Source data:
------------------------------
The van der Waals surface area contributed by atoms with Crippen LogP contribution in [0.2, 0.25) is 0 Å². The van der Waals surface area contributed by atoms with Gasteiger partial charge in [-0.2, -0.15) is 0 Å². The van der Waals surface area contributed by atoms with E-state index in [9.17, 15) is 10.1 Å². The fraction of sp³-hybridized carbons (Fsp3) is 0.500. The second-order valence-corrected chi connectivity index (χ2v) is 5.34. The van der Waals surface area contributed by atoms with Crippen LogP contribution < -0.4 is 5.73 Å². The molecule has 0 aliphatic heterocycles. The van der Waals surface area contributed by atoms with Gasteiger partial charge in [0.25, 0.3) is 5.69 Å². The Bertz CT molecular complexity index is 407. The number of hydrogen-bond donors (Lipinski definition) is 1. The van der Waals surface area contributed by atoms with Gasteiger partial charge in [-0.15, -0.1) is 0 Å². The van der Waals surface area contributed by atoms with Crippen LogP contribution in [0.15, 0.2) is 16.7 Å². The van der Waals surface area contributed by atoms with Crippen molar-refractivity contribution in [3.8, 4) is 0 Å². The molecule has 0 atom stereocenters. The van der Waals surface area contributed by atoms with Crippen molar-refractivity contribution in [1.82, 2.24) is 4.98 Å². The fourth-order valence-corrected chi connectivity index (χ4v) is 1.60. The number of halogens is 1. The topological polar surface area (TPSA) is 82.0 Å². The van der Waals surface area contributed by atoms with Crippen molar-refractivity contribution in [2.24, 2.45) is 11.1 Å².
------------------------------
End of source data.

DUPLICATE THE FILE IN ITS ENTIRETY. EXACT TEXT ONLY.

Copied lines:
The van der Waals surface area contributed by atoms with Crippen LogP contribution in [0.2, 0.25) is 0 Å². The van der Waals surface area contributed by atoms with Gasteiger partial charge in [-0.2, -0.15) is 0 Å². The van der Waals surface area contributed by atoms with E-state index in [9.17, 15) is 10.1 Å². The fraction of sp³-hybridized carbons (Fsp3) is 0.500. The second-order valence-corrected chi connectivity index (χ2v) is 5.34. The van der Waals surface area contributed by atoms with Crippen LogP contribution < -0.4 is 5.73 Å². The molecule has 0 aliphatic heterocycles. The van der Waals surface area contributed by atoms with Gasteiger partial charge in [0.25, 0.3) is 5.69 Å². The Bertz CT molecular complexity index is 407. The number of hydrogen-bond donors (Lipinski definition) is 1. The van der Waals surface area contributed by atoms with Gasteiger partial charge in [-0.15, -0.1) is 0 Å². The van der Waals surface area contributed by atoms with Crippen LogP contribution in [0.15, 0.2) is 16.7 Å². The van der Waals surface area contributed by atoms with Crippen molar-refractivity contribution in [3.8, 4) is 0 Å². The molecule has 0 atom stereocenters. The van der Waals surface area contributed by atoms with Crippen molar-refractivity contribution in [1.82, 2.24) is 4.98 Å². The fourth-order valence-corrected chi connectivity index (χ4v) is 1.60. The number of halogens is 1. The topological polar surface area (TPSA) is 82.0 Å². The van der Waals surface area contributed by atoms with Crippen molar-refractivity contribution in [2.24, 2.45) is 11.1 Å².